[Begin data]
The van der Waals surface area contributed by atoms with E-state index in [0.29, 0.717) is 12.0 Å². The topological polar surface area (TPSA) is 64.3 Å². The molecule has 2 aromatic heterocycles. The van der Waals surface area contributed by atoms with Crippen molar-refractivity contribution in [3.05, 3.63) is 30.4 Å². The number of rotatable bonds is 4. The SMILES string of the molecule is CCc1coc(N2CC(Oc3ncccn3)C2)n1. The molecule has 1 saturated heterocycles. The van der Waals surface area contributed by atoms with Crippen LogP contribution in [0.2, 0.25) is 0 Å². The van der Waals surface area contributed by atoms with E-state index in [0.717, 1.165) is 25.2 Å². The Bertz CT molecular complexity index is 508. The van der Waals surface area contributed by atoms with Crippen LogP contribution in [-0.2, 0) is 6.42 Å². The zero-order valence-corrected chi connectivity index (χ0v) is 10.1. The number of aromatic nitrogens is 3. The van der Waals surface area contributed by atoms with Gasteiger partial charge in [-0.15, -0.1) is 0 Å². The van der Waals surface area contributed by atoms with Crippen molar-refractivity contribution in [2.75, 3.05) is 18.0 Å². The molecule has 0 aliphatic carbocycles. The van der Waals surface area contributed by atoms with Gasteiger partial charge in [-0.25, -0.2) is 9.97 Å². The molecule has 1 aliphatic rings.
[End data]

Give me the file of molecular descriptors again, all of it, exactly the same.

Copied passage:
The van der Waals surface area contributed by atoms with E-state index in [0.29, 0.717) is 12.0 Å². The topological polar surface area (TPSA) is 64.3 Å². The molecule has 2 aromatic heterocycles. The van der Waals surface area contributed by atoms with Crippen molar-refractivity contribution in [3.05, 3.63) is 30.4 Å². The number of rotatable bonds is 4. The SMILES string of the molecule is CCc1coc(N2CC(Oc3ncccn3)C2)n1. The molecule has 1 saturated heterocycles. The van der Waals surface area contributed by atoms with Crippen LogP contribution in [0.2, 0.25) is 0 Å². The van der Waals surface area contributed by atoms with E-state index in [0.717, 1.165) is 25.2 Å². The Bertz CT molecular complexity index is 508. The van der Waals surface area contributed by atoms with Crippen LogP contribution in [-0.2, 0) is 6.42 Å². The zero-order valence-corrected chi connectivity index (χ0v) is 10.1. The number of aromatic nitrogens is 3. The van der Waals surface area contributed by atoms with Gasteiger partial charge in [-0.15, -0.1) is 0 Å². The van der Waals surface area contributed by atoms with Crippen molar-refractivity contribution in [2.75, 3.05) is 18.0 Å². The molecule has 0 aliphatic carbocycles. The van der Waals surface area contributed by atoms with Gasteiger partial charge in [-0.25, -0.2) is 9.97 Å². The molecule has 1 aliphatic rings.